2. Material and Methods
2.1. Ciliate Isolation, Observation, and Identification
Five species were collected from soil in northeastern China and treated with nonflooded Petri dish cultures as described in Foissner et al. . After isolation, specimens were maintained in Petri dishes in the laboratory for three days. Clonal cultures were then established and maintained at room temperature in boiled water amended with a grain of wheat to enrich natural bacteria as food for the ciliates. Isolated cells were observed and photographed in vivo using differential interference contrast microscopy. The silver carbonate  was used to reveal the infraciliature in different morphogenetic stages. Stained specimens were counted and measured at magnifications of ×100–1250, and mapping was performed with the help of a drawing device. Classification and terminology are mainly according to Foissner  and Lynn .
2.2. DNA Extraction, PCR Amplification, and Sequencing
Five cells from each monoclone were isolated under the stereomicroscope using micropipettes and washed with double distilled water to remove contaminants. Cells were then transferred to an Eppendorf tube with a small amount of water. Total genomic DNA of the cells was extracted with the DNeasy & Tissue Kit (Shanghai, QIAGEN, Germany) according to the manufacturer’s instructions.
The β-tubulin and the Cox I genes were amplified using the polymerase chain reaction (PCR). PCR primers are listed in Table 1, and conditions of the respective PCR reactions are summarized in Table 2. Sequencing was performed Shanghai Sangon Biological Engineering and Technical Service Company (Shanghai, China). 36 new molecular sequences of β-tubulin and Cox I genes were generated from five species of Colpodea. All the sequences were aligned using Clustal W implemented in BioEdit 7.0.1 .
2.3. Cell Fluorescence In Situ Hybridization (FISH)
Probes (Table 3) were designed using the probe design tool as implemented in the ARB software package for the SSU-rDNA sequences of the present Colpoda harbinensis n. sp, C. inflata, Colpoda compare grandis, and Paracolpoda steinii. Generated probes were checked against the GenBank sequence collection by a standard nucleotide-nucleotide BLAST search . FISH was used to visualize Colpodea spp. above both in field samples and a mixture of species as well as Coleps hirtus that frequently occurred in the same habitats as the negative control. Cells were fixed with 50% Bouin’s solution and filtered onto a 2 μm-pore-size cellulose nitrate membrane (25 mm in diameter) using low under pressure. The membrane was then washed five times with 2 ml of filtered sterile water. The basic hybridization follows the protocol of Stoeck et al.  and Zhan et al. .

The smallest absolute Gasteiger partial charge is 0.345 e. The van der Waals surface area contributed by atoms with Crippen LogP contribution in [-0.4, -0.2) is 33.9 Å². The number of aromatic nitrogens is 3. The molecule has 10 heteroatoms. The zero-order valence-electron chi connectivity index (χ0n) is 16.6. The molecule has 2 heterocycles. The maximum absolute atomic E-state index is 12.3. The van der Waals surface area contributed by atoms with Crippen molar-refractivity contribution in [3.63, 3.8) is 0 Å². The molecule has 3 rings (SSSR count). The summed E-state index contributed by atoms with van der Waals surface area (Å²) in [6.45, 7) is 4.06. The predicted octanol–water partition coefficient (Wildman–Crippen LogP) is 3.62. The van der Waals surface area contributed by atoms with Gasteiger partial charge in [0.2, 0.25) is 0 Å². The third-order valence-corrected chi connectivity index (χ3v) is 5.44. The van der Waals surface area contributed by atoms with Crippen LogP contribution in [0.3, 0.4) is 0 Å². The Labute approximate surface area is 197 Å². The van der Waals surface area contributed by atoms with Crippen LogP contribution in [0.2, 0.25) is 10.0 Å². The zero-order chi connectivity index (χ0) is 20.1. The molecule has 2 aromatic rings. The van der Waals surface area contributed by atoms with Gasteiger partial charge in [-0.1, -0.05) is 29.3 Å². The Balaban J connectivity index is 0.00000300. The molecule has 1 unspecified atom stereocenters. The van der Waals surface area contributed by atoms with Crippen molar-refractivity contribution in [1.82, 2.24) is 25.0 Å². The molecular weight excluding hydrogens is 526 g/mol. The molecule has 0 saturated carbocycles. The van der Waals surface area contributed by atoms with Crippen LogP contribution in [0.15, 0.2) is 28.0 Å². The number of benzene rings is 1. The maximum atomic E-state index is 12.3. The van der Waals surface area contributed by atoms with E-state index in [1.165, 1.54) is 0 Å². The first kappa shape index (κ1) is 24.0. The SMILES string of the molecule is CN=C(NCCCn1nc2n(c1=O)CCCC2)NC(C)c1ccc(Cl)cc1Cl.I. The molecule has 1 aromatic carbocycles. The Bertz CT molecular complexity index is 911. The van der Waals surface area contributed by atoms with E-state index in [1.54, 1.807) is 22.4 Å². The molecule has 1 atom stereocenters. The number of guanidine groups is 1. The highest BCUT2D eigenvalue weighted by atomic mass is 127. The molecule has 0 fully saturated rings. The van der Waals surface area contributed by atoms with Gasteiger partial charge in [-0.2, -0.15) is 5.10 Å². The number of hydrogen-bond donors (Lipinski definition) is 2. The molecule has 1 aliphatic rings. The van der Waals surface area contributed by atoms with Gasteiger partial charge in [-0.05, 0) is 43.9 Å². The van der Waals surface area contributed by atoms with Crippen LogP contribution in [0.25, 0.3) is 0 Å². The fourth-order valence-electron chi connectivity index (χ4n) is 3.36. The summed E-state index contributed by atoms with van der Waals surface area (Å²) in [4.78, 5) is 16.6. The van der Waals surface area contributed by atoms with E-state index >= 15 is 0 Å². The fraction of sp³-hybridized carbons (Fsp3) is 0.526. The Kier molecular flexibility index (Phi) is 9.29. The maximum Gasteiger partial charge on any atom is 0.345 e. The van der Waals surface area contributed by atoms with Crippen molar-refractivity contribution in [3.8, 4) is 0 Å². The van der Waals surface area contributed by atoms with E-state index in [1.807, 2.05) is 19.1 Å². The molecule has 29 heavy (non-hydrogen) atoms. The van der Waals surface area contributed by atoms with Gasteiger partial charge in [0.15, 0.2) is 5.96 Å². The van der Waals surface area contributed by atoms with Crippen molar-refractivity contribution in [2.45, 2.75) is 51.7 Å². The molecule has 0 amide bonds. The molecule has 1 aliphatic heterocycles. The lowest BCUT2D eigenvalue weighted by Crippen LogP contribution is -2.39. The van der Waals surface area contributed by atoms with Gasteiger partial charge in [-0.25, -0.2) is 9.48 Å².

2.4. Phylogenetic Analyses
Phylogenetic trees were inferred using maximum likelihood (ML) and Bayesian inference (BI) methods. ML analyses were constructed by RAxML-HPC2 v8.2.12 , and BI analyses were constructed by MrBayes v3.2.7a , both on the CIPRES Science Gateway (URL: http://www.phylo.org/sub_sections/portal). The ML and BI trees based on 18S rRNA gene were constructed according to the GTR + I + G model chosen by the MrModeltest v.2.0 program . ML analysis was done using rapid bootstrap with 1,000 nonparametric bootstrap replicates. Bayesian posterior probabilities were calculated by running four chains for 10,000,000 generations, with the cold chain sampling every 10,000 generations. The first 25% of sampled trees were discarded as burn-in. (ML/BI) was considered as low, 75%/0.75–90%/0.90 (ML/BI) as moderate, and >90%/0.90 (ML/BI) as high. MEGA 7.0  was utilized to visualize tree topologies.
2.5. Haplotype Networks
A β-tubulin haplotype network was constructed for Paracolpoda steinii and Colpoda inflata, using the TCS method  as implemented in PopART ver. 1.7 . Mutations in β-tubulin sequences were displayed as line segments on the haplotype network.
3.1. Morphological Description of Chinese Populations of Four Known Colpodea Species
Specifications are as follows: size in vivo, body monk’s cap nephroid in shape, with left margin slightly curved and the right margin “C”-shaped (Figures 1(a) and 1(b)). Diagonal groove was present (Figure 1(a)). One macronucleus, nearly spherical, is located in the middle of the body, and no micronucleus was observed (Figure 1(b)). Contractile vacuole situated in the posterior 1/3 of the body, approximately 4 μm in diameter during diastole. Extrusomes were conspicuous and numerous, approximately 2 μm (Figure 1(a)): 27–39 somatic kineties, oral located 1/2 of the body, amd 13–15 postoral kineties (Figures 1(a) and 1(b)).
Specifications are as follows: cell in size, round reniform in outline, laterally flattened, and no postoral sack (Figures 1(c) and 1(d)), brownish cytoplasm usually contained food vacuoles, one macronucleus, roughly spherical, positioned in the middle and anterior part of the cell, no micronucleus (Figure 1(d)), contractile vacuole located posteriorly, and approximately 4 μm in diameter during diastole. No extrusomes were observed. There is a forward swimming in a spiral pattern in the water. Somatic cilia were closely arranged, approximately 10 μm long. Diagonal groove was not observed: left oral polykinetid on vestibular bottom, elongated square (Figure 1(e)): 28–30 somatic kineties and 12–14 postoral kineties.